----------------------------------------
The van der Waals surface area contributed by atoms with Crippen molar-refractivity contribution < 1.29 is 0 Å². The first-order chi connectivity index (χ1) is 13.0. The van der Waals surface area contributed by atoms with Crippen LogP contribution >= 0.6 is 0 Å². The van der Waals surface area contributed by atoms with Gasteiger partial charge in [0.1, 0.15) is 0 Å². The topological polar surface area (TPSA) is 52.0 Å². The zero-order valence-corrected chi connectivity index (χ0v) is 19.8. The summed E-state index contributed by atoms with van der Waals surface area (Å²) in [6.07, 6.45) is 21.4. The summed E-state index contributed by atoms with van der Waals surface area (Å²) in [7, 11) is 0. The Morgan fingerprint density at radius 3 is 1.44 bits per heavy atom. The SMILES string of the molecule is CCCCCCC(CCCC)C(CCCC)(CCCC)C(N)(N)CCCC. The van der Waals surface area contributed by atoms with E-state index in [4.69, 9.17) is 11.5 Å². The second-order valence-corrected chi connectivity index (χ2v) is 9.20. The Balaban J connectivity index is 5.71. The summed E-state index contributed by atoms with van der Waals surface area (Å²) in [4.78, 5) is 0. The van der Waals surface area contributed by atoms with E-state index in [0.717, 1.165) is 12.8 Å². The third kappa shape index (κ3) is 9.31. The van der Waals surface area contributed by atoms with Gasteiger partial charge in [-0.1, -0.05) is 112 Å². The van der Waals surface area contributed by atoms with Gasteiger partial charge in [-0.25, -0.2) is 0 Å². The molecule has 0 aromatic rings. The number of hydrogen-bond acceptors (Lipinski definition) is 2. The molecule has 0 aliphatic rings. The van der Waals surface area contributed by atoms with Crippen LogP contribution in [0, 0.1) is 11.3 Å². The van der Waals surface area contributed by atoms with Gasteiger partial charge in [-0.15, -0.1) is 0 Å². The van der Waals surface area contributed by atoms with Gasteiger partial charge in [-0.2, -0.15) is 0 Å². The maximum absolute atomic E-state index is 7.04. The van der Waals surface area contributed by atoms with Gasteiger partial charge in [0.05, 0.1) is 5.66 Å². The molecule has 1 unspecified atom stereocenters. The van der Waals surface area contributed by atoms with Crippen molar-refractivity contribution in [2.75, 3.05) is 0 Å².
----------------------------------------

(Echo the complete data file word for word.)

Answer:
The van der Waals surface area contributed by atoms with Crippen molar-refractivity contribution < 1.29 is 0 Å². The first-order chi connectivity index (χ1) is 13.0. The van der Waals surface area contributed by atoms with Crippen LogP contribution >= 0.6 is 0 Å². The van der Waals surface area contributed by atoms with Gasteiger partial charge in [0.1, 0.15) is 0 Å². The topological polar surface area (TPSA) is 52.0 Å². The zero-order valence-corrected chi connectivity index (χ0v) is 19.8. The summed E-state index contributed by atoms with van der Waals surface area (Å²) in [6.07, 6.45) is 21.4. The summed E-state index contributed by atoms with van der Waals surface area (Å²) in [7, 11) is 0. The Morgan fingerprint density at radius 3 is 1.44 bits per heavy atom. The SMILES string of the molecule is CCCCCCC(CCCC)C(CCCC)(CCCC)C(N)(N)CCCC. The van der Waals surface area contributed by atoms with E-state index in [4.69, 9.17) is 11.5 Å². The second-order valence-corrected chi connectivity index (χ2v) is 9.20. The Balaban J connectivity index is 5.71. The summed E-state index contributed by atoms with van der Waals surface area (Å²) in [4.78, 5) is 0. The van der Waals surface area contributed by atoms with E-state index in [0.717, 1.165) is 12.8 Å². The third kappa shape index (κ3) is 9.31. The van der Waals surface area contributed by atoms with Gasteiger partial charge in [-0.1, -0.05) is 112 Å². The van der Waals surface area contributed by atoms with Gasteiger partial charge in [-0.25, -0.2) is 0 Å². The molecule has 0 aromatic rings. The number of hydrogen-bond acceptors (Lipinski definition) is 2. The molecule has 0 aliphatic rings. The van der Waals surface area contributed by atoms with Crippen LogP contribution in [0, 0.1) is 11.3 Å². The van der Waals surface area contributed by atoms with Gasteiger partial charge in [-0.15, -0.1) is 0 Å². The van der Waals surface area contributed by atoms with Gasteiger partial charge in [-0.2, -0.15) is 0 Å². The maximum absolute atomic E-state index is 7.04. The van der Waals surface area contributed by atoms with Gasteiger partial charge in [0.05, 0.1) is 5.66 Å². The molecule has 1 unspecified atom stereocenters. The van der Waals surface area contributed by atoms with Crippen molar-refractivity contribution in [2.75, 3.05) is 0 Å².